Maintaining your wood-burning stove is the only way to ensure efficiency, but it doesn't stop it from overheating. If you have no idea why your stove is burning all of a sudden, be sure to keep on reading.
Can You Overheat a Wood Stove?
Yes, you can undoubtedly heat wood stoves excessively if you leave the fire running at high temperatures regularly. Regardless of the size of your stove, exceeding the temperature recommended by the manufacturer can cause extensive damage to the stovepipe and other metal components.
Consequently, they may bend or even crack. And, with time, the stove becomes less efficient, and it might even catch on fire.
See Also: Best Wood Stoves
Why Is My Pellet Stove Too Hot?
Is your wood stove getting extremely hot, and you're unsure why? Here are some hints that'll help you understand what's going on.
1. Air Vents
Manual wood-burning stoves are tricky, especially when it comes to adjusting the air vents. The opening of the vent is what allows oxygen to get into the stove to burn wood efficiently. However, if the air vents are too wide, the oxygen ignites the fuel stronger than intended, creating vigorous flames and releasing more heat. So, the stove gets hotter than it should.
Regarding size, if your stove is installed in a small room, it can easily get too hot to the point where the burning fire becomes unbearable. In such cases, you should adjust the stove to a lower temperature and open all doors and windows to enhance airflow.
3. Stove Door
The stove door should be closed properly whenever it's on. Otherwise, leaving the door open is the same as leaving the air vents too open. To illustrate, more oxygen flows in, and the heat output increases, causing the stove to become prone to more damage and catch fire.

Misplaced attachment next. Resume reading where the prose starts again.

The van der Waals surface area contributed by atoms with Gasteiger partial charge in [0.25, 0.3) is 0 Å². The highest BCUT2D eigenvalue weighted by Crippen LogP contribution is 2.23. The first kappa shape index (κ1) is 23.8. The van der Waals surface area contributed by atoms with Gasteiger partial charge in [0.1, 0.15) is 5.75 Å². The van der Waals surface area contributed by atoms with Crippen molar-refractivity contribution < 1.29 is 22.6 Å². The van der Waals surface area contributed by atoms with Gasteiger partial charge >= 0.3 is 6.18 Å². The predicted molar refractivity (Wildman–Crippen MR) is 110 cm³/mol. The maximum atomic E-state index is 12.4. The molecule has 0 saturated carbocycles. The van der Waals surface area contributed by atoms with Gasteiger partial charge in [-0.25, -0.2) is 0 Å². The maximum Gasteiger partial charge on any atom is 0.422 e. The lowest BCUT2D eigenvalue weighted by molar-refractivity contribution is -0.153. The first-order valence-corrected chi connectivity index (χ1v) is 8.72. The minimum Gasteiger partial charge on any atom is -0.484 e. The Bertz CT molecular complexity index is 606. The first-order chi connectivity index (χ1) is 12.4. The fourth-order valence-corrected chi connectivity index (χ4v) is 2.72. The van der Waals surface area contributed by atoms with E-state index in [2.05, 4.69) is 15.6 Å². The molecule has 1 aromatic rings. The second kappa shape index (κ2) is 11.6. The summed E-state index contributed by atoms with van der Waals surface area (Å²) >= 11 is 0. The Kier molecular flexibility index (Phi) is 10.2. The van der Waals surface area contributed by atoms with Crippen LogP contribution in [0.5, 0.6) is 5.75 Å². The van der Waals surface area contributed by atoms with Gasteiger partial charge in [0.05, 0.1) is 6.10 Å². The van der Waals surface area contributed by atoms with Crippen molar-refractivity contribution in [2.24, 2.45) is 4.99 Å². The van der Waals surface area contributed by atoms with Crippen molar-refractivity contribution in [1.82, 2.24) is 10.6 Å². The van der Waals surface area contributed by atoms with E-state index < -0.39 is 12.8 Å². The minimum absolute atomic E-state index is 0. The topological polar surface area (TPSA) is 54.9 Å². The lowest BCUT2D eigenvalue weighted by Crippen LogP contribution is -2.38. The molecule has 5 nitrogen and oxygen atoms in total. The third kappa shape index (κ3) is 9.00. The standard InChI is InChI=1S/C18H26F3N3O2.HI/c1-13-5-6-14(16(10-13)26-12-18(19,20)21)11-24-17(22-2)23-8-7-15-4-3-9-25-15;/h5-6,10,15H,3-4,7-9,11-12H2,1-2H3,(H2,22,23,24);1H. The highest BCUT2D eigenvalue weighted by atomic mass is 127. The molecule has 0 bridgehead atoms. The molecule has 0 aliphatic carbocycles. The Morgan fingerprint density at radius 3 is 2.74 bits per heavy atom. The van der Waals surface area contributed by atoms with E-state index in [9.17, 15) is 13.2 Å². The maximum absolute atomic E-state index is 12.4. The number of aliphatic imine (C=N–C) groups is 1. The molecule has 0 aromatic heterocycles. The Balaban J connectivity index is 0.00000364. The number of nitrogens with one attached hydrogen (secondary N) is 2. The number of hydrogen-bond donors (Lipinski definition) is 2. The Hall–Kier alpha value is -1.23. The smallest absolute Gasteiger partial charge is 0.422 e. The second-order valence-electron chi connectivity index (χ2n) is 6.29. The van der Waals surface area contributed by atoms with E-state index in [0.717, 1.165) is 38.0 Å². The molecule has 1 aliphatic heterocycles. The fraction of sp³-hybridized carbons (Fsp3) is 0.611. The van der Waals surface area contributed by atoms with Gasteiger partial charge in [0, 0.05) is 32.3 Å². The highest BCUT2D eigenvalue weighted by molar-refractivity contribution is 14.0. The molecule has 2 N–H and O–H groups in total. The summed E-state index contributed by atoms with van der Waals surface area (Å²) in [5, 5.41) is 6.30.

Putting too much wood in a wood-burning stove makes it burn faster than it should, reaching such high temperatures. And over-firing the logs can damage the baffle plate and break the firebox. To prevent this, you need to add logs into the fire one by one rather than all at once.
If a wood-burning stove is over-firing, it can be that the flue draft is sucking the hot air. This is why you should use a damper and allow more smoke to be released through the chimney. On the other hand, if you block chimney fires and close the flue, creosote levels increase. And the increased creosote level makes your wood stove even hotter.
What Happens if Wood Burning Stoves Get Too Hot?
If a wood stove is burning excessively, you'll notice that the metal or steel parts are starting to glow red. Moreover, the materials inside the stove will bend or warp, especially the baffle that'll hold gases inside the stove for a longer duration, hence damaging the firebox.
If you feel like your unit is heating up too fast, check the stove thermometer and ensure that nothing is preventing the smoke from escaping. Moreover, having a metal grate fixed to the firebox will help because the ash sticks on it, which resists over-firing.
Can You Leave a Wood Burning Stove on Overnight?
Absolutely, you can run a wood stove overnight, but there are some precautions that we recommend following. For instance, you should close the stove's vents a little and avoid setting the stove at higher temperatures so that the wood is burning slowly.
How Do You Cool Down a Wood Stove That Is Too Hot?
Here are some tips that'll help you lower the temperature of your wood stove whenever it's burning up:
- If you own a manual wood stove, close the air vents a bit so that enough air enters the stove but not too much that it becomes burning hot and set your home on fire.
- Use the stove fan to cool the unit down.
- Use the stove thermostat, or attach a stove thermometer to the stove pipe to monitor the temperature. If the thermometer tells you there's so much heat, turn the stove off, and open the stove door.
- Reposition the log away from the air so that it doesn't ignite for too long.
Wood stoves tend to overheat in the long run. This is why we recommend regular maintenance, sticking to suitable temperatures, and using the right amount of fuel necessary for the stove to burn efficiently. To prevent health hazards, don't hesitate to seek professional help if your stove keeps over-firing.